MC1R polymorphisms interact with CDKN2A mutations modulating melanoma risk and contribute to a less suspicious clinical and dermoscopic appearance of melanomas. Different strategies, including dermoscopic comparative approach and digital monitoring, are used for the melanoma diagnosis in this context.
To analyse the diagnostic accuracy of the morphologic approach and comparative approach in dermoscopy, to detect melanoma in familial melanoma (FamMM) patients according to different genetic backgrounds.
Two independent readers evaluated 415 lesions belonging to 25 FamMM: 26 melanomas (62% in situ, 36% early invasive) and 389 nevi, blinded for dermoscopic and histopathologic diagnosis, following two different steps. First step-Randomized: all lesions were randomly located in one single folder. Second step-Comparative approach: the lesions were clustered by patient. Sensitivity, specificity, and number needed to excise (NNE) for melanoma diagnosis were calculated for both diagnostic strategies. Sensitivity and specificity were also assessed regarding the genetic background.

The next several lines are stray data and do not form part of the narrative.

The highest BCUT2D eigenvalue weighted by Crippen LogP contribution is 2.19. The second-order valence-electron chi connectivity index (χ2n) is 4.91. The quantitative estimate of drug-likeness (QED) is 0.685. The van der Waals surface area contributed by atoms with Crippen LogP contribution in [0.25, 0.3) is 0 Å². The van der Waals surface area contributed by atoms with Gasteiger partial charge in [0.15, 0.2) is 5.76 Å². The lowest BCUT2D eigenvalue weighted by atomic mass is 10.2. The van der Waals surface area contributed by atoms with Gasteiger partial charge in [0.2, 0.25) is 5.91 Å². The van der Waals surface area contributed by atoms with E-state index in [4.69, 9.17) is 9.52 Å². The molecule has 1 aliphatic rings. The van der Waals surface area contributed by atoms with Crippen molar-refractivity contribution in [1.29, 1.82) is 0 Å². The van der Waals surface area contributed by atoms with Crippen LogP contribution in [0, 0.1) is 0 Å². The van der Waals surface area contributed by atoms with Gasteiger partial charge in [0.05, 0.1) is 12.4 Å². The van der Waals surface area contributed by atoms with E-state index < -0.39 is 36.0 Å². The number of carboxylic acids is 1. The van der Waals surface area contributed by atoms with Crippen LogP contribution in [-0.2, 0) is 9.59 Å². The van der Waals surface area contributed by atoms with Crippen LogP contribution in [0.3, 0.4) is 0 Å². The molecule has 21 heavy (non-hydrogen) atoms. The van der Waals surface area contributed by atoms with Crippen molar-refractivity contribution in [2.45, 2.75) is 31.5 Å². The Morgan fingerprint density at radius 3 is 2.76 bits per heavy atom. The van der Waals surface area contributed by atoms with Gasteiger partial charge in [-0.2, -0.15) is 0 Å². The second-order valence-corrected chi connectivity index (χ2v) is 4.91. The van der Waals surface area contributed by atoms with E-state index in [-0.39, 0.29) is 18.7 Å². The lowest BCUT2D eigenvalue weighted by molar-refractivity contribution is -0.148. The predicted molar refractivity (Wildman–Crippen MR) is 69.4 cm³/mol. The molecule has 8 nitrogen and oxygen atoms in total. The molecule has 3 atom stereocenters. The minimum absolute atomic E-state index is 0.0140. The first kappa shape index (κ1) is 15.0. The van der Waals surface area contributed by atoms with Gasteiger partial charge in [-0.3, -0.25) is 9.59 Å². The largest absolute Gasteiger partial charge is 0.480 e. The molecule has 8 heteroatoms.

The comparative approach showed lower sensitivity compared to the morphologic approach (69.2 and 73.1 vs. 76.9 both readers) but better specificity (95.9 and 95.1 vs. 84.3 and 90.2, respectively). NNE was better in the comparative approach. The readers had more difficulties diagnosing lesions from CDKN2A mutation carriers with red hair colour (RHC) MC1R variants.
The comparative approach can be useful in high risk patients to decrease the NNE. Early melanomas in CDKN2A carriers with RHC polymorphisms are more difficult to diagnose even with the comparative approach and benefit from the detection of changes during digital dermoscopy monitoring for early diagnosis.
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